For decades, the left defined itself by its opposition to authority, gleefully fighting the old conservative fuddy-duddys in power. But as a slew of formerly rebellious rockstars have learned, the left has since become the very thing it used to fight.
Alice Cooper, a famously painted-up rock icon since the ’70s, came under fire for a series of benign comments regarding the current transgender pandamonium.
“I’m understanding that there are cases of transgenderism, but I’m afraid that it’s also a fad, and I’m afraid there’s a lot of people claiming to be this just because they want to be that,” Cooper said. “I find it wrong when you’ve got a six-year-old kid who has no idea. He just wants to play, and you’re confusing him telling him, ‘Yeah, you’re a boy, but you could be a girl if you want to be.’”
For this perfectly innocuous statement, Cooper lost a brand deal with Vampyre Cosmetics, which accused the musician of transphobia.
Clearly, the LGBT community is so oppressed and powerless that banal criticism of them results in losing work. Cooper didn’t express anything hateful, he simply cautioned of too many people hopping aboard the current cultural bandwagon and that these procedures have permanent consequences.
For that, Cooper was accused of “spewing debunked bathroom predator myths” and “leaning on right-wing, anti-trans scare tactics” by Rolling Stone, an outlet that used to be about covering music but has since moved on to political hackery.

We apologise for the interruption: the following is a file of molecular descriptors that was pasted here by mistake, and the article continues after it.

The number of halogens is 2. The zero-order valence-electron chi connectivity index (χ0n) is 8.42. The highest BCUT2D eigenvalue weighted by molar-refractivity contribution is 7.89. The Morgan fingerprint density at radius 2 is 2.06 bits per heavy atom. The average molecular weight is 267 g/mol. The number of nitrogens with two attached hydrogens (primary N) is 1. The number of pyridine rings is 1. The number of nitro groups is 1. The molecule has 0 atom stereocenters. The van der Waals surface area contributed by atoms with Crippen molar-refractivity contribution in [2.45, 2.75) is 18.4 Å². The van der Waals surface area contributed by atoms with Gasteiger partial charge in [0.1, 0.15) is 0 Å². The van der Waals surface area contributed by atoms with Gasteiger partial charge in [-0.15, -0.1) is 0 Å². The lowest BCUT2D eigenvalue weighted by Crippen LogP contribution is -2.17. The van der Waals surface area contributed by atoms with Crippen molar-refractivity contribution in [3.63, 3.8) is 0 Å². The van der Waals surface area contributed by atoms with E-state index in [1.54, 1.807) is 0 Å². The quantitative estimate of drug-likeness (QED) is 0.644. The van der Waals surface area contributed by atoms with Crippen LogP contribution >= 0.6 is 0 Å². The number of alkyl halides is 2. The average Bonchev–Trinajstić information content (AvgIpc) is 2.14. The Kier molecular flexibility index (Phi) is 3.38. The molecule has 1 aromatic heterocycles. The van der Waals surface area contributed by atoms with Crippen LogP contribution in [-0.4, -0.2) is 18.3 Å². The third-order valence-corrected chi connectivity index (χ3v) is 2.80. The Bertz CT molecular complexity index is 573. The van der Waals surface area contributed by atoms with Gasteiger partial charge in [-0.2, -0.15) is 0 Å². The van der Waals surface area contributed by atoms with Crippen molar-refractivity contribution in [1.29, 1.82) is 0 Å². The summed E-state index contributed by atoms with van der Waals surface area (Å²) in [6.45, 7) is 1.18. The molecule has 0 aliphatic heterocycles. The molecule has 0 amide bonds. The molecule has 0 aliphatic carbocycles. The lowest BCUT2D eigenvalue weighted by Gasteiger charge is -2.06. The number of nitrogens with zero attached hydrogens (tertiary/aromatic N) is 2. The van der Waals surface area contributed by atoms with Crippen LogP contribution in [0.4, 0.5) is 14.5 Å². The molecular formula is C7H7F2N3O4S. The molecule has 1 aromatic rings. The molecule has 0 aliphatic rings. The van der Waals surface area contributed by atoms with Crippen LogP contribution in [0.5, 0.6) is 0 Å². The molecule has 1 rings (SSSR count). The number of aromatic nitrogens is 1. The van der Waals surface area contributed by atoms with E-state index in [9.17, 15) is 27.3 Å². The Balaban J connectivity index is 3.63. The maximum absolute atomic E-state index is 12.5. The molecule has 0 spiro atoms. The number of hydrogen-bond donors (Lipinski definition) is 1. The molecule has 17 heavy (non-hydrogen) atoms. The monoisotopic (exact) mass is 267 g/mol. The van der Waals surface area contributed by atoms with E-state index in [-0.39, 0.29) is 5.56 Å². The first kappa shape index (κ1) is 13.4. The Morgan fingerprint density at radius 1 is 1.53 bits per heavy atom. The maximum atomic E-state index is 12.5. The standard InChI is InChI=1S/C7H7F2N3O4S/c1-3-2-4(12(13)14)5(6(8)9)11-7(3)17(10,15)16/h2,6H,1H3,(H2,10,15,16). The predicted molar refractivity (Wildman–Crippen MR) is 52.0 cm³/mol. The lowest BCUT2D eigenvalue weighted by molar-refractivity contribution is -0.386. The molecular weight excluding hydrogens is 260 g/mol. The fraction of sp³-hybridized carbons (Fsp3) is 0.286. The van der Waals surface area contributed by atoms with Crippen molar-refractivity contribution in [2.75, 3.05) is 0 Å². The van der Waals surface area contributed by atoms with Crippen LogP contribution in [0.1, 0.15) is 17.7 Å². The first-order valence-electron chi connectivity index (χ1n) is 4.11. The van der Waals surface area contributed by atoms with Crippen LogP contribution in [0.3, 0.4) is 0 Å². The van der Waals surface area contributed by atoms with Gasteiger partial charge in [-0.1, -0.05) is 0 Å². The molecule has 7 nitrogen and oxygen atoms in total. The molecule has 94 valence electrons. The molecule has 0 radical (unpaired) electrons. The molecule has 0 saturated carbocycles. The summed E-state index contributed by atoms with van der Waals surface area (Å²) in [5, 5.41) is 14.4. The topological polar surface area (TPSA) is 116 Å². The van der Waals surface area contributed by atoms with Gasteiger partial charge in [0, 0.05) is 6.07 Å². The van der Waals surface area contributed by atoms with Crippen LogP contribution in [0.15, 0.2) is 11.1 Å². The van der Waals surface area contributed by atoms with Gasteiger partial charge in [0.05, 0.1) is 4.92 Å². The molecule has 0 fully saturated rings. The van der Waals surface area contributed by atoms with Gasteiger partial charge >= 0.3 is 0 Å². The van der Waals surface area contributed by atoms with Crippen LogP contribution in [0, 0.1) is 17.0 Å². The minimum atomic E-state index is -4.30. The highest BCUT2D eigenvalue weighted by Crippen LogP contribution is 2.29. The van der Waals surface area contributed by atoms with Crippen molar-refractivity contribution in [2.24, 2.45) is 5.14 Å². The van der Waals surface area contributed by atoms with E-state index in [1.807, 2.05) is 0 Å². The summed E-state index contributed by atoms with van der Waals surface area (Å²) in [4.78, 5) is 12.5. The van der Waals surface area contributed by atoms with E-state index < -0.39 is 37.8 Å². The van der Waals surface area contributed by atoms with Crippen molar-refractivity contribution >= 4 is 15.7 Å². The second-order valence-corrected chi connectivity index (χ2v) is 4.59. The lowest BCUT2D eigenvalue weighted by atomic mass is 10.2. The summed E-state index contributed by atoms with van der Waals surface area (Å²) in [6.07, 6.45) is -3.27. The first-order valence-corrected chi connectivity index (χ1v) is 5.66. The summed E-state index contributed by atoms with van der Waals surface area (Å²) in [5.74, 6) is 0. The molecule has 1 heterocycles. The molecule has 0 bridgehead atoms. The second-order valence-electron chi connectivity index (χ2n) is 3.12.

But Cooper isn’t the only rockstar to feel the wrath of former supporters.
Legendary guitarist Carlos Santana recently made headlines when he paused during a concert to express his opinions on transgenderism and gender ideology.
“When God made you and me — before we came out of the womb, you know who you are and what you are,” the rocker told a crowd of concertgoers. “Later on, when you grow up and you see things, and you start believing that you could be something that sounds good, but you know it ain’t right. Because a woman is a woman and a man is a man. That’s it.”
The vitriolic response from the gender cultists was immediate. Multiple outlets painted his comments as “anti-trans,” making him out to be a monster for stating obvious facts. The harassment clearly got to him, or at least his agents and managers, because he put out a since-deleted apology a few days later.
Santana and Cooper are the two most recent examples of rocker rebels publicly criticizing the LGBT regime, but there are many others who have taken a stand and found themselves on the receiving end of rainbow thugs.
KISS frontman Paul Stanley criticized “a lifestyle that confuses young children into questioning their sexual identification as though some sort of game” with which Twisted Sister’s lead singer Dee Snider agreed.
And without fail, the claws and fangs came out to accuse these men of betraying their subversive roots. “The LGBT community is horribly oppressed,” the radicals cried. “You’re supposed to be on our side!”
Yet the vicious attacks against these men reveal the truth. The LGBT mob has never held more sway than it does now, and they have the power to utterly destroy their opposition and force them to bend the knee. It’s only natural that the anti-establishment rockers, who fought so hard against the conservative majority, have adapted to the times and now rail against the new establishment.
The radical left has long lost the right to call themselves the underdogs. They’re “The Man” now, crushing dissent and making people’s lives miserable. Which makes the conservative movement the new underdog.
And since every scrappy underdog needs a theme song, might I recommend Twisted Sister’s “We’re Not Gonna Take It?”